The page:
My question to C7 is this: "What the hell does rust (iron oxide) have to do with you proving that thermite was used?"

Rust is rust, does that mean every car/truck that has rust on them carry the "highly explosive" thermite on them?

Oystein
1st September 2010, 10:43 AM
Something to think about is that an efficient thermite attack would generate relatively little in the way of iron microspheres. Such spheres indicate that the reacted iron was exposed to atmosphere -- while still liquid -- rather than in contact with structural members. It also suggests that heat was wasted in boiling off the surface layers and through convection to the atmosphere rather than being directed anywhere useful.

I've run calculations like this on my own before, and the numbers I get are alarmingly large.

I know you've done it before. But the best excercises are those you do yourself. I hope, christopher 7 will tag along for the educational ride!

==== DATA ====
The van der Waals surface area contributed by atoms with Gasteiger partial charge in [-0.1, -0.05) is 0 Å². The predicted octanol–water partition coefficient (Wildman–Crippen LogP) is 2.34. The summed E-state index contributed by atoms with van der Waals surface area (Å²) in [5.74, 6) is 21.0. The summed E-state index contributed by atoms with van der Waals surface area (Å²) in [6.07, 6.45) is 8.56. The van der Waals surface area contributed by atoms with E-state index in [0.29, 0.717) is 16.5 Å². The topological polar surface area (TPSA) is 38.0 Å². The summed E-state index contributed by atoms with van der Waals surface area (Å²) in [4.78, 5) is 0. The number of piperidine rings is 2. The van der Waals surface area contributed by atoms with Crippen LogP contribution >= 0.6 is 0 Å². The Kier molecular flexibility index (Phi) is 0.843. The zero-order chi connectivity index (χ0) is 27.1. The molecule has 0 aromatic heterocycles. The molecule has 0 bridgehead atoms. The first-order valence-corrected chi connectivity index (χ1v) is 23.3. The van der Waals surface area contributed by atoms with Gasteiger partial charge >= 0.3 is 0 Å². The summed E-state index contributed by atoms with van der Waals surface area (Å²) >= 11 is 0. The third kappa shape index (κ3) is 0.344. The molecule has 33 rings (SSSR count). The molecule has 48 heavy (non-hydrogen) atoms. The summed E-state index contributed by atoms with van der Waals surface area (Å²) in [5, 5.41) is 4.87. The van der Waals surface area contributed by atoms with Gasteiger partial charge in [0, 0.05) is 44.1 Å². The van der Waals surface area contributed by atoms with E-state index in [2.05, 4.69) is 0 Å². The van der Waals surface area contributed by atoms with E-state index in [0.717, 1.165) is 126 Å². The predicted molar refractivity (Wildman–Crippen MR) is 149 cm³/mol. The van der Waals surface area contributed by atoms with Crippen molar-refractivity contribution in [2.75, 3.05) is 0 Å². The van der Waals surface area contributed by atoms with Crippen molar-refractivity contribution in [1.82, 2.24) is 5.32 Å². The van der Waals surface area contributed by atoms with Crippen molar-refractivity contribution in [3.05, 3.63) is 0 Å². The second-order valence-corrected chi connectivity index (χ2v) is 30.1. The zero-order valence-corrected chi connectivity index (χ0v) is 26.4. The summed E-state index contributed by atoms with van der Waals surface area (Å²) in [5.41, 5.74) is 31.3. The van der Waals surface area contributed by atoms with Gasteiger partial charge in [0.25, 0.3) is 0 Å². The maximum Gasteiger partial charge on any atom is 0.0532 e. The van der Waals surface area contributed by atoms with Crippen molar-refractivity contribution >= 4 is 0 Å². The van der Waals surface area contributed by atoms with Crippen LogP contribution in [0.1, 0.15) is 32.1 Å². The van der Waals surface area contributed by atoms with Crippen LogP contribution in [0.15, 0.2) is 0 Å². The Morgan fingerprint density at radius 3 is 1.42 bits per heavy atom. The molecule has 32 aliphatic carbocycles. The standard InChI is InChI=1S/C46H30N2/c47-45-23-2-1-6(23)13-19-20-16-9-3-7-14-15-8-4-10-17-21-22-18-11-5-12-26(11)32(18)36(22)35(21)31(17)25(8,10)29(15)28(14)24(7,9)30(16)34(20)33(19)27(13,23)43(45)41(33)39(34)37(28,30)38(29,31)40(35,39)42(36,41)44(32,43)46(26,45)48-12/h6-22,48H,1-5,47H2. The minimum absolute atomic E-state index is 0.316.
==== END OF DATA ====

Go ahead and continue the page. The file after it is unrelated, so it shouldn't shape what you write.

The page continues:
You can also eyeball it using known thermite experiments, such as this epic from The Mythbusters:

PPAYZMzGMwQ

So.
More than 1000lb of thermite
Took quite a while.
Didn't even cut straight down through the roof of the car.

Should be pretty hard to apply it to large steel columns and make it burn through horizontally within a tightly controlled time frame for a "Controlled" demolition.

But that's not even the point I am going at. Just want to know the bare minimum - and more importantly: Lead christopher7 to spell out and test his theory about iron spheres.

Oystein
1st September 2010, 10:45 AM
My question to C7 is this: "What the hell does rust (iron oxide) have to do with you proving that thermite was used?"

Rust is rust, does that mean every car/truck that has rust on them carry the "highly explosive" thermite on them?

Please Chewy, not here. this thread is about the theory, that explains iron spheres in dust with use of thermite. Got nothing to do with anyone finding rust anywhere. I think.

R.Mackey
1st September 2010, 10:47 AM
I know you've done it before. But the best excercises are those you do yourself. I hope, christopher 7 will tag along for the educational ride!

Agreed -- it's a great exercise and you've framed it well. I just wanted to add a little extra to think about for the more methodical readers.